Blessed by the Buddhist Master Shih Chao-hwei (釋昭慧), Yu Ya-ting (游雅婷) and Huang Mei-yu (黃美瑜) became the nation’s first lesbian couple to be married in a Buddhist ceremony yesterday.
“Do you, Ya-ting, take Mei-yu to be your companion for life, to have and to hold, in sickness and in heath, in good times and woe, for richer or poorer, keeping yourself solely unto her for as long as you both shall live?” Shih asked to Yu in front of more than 100 guests attending the wedding and a statue of a sitting Buddha, after reciting Buddhist chants and a teaching on the meaning of marriage.
“I do,” Yu answered.
Shih then turned to Huang and asked the question, to which Huang also answered “yes.”
“You may exchange Buddhist beads now,” Shih said.
“Congratulations to both of you,” Shih said. “I am certain you will lead a life of happiness together, especially after you have overcome so much difficulty and societal discrimination. You have blessings not only from the Buddha, but also from those whom you may or may not know who are in attendance.”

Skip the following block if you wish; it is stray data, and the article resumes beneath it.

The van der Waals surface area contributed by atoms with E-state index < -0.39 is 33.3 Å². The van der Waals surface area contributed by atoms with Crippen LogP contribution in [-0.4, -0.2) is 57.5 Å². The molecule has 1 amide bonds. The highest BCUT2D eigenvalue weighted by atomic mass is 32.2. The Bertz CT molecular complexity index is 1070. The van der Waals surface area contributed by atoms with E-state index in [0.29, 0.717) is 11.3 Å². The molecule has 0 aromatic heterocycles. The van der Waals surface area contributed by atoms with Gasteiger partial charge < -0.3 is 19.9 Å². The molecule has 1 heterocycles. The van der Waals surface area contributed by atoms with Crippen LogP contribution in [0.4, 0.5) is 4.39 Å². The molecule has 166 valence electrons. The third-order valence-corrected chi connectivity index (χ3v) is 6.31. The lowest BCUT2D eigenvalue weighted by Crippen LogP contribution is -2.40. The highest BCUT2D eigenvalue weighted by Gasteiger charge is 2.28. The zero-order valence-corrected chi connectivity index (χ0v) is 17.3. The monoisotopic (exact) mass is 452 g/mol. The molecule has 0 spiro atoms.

The couple then stamped their seals on a marriage certificate, as did Shih and two friends of the couple who hosted the wedding.
Shih said that for Buddhists, marriage is a vow two people make to move their relationship to the next level and turn their love of themselves into love for the other.
The wedding took place at a Buddhist monastery in Guanyin Township (觀音), Taoyuan County.
Although the wedding was attended by a sizable crowd that gave the couple their best wishes, the absence of the couple’s parents reminded them that same-sex marriage is not so widely accepted by society.
“My parents have known my sexual orientation for many years, but at first, they couldn’t really accept it,” Huang told the media before the wedding. “So, when we started dating seven years ago, I took her [Ya-ting] home frequently to meet my family and let them know who I was going out with and gradually, they came to accept it.”
Huang said Yu’s parents only learned their daughter is a lesbian when they began to prepare for the wedding.